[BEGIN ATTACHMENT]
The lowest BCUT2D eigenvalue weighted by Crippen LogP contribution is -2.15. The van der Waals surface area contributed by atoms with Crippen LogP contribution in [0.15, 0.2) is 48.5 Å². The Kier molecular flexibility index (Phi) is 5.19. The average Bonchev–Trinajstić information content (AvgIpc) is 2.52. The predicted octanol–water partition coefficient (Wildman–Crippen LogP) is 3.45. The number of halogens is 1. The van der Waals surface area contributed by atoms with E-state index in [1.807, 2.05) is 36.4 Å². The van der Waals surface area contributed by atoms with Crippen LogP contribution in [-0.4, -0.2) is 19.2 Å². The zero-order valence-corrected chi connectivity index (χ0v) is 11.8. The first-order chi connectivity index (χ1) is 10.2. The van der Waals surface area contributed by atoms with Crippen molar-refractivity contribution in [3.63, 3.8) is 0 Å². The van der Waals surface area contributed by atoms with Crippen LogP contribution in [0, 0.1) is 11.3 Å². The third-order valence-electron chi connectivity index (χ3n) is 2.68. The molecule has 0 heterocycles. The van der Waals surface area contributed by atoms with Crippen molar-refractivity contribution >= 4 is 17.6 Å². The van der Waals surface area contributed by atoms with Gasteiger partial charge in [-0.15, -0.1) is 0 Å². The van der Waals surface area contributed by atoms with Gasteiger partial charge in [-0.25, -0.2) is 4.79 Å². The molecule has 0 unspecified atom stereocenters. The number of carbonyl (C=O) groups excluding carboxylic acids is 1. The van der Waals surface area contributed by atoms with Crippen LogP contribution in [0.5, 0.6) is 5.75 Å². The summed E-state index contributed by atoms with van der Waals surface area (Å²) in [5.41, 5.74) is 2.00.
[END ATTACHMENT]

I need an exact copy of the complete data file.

The lowest BCUT2D eigenvalue weighted by Crippen LogP contribution is -2.15. The van der Waals surface area contributed by atoms with Crippen LogP contribution in [0.15, 0.2) is 48.5 Å². The Kier molecular flexibility index (Phi) is 5.19. The average Bonchev–Trinajstić information content (AvgIpc) is 2.52. The predicted octanol–water partition coefficient (Wildman–Crippen LogP) is 3.45. The number of halogens is 1. The van der Waals surface area contributed by atoms with E-state index in [1.807, 2.05) is 36.4 Å². The van der Waals surface area contributed by atoms with Crippen LogP contribution in [-0.4, -0.2) is 19.2 Å². The zero-order valence-corrected chi connectivity index (χ0v) is 11.8. The first-order chi connectivity index (χ1) is 10.2. The van der Waals surface area contributed by atoms with Crippen molar-refractivity contribution in [3.63, 3.8) is 0 Å². The van der Waals surface area contributed by atoms with Crippen LogP contribution in [0, 0.1) is 11.3 Å². The third-order valence-electron chi connectivity index (χ3n) is 2.68. The molecule has 0 heterocycles. The van der Waals surface area contributed by atoms with Crippen molar-refractivity contribution >= 4 is 17.6 Å². The van der Waals surface area contributed by atoms with Gasteiger partial charge in [-0.15, -0.1) is 0 Å². The van der Waals surface area contributed by atoms with Gasteiger partial charge in [-0.25, -0.2) is 4.79 Å². The molecule has 0 unspecified atom stereocenters. The number of carbonyl (C=O) groups excluding carboxylic acids is 1. The van der Waals surface area contributed by atoms with Crippen LogP contribution in [0.5, 0.6) is 5.75 Å². The summed E-state index contributed by atoms with van der Waals surface area (Å²) in [5.41, 5.74) is 2.00.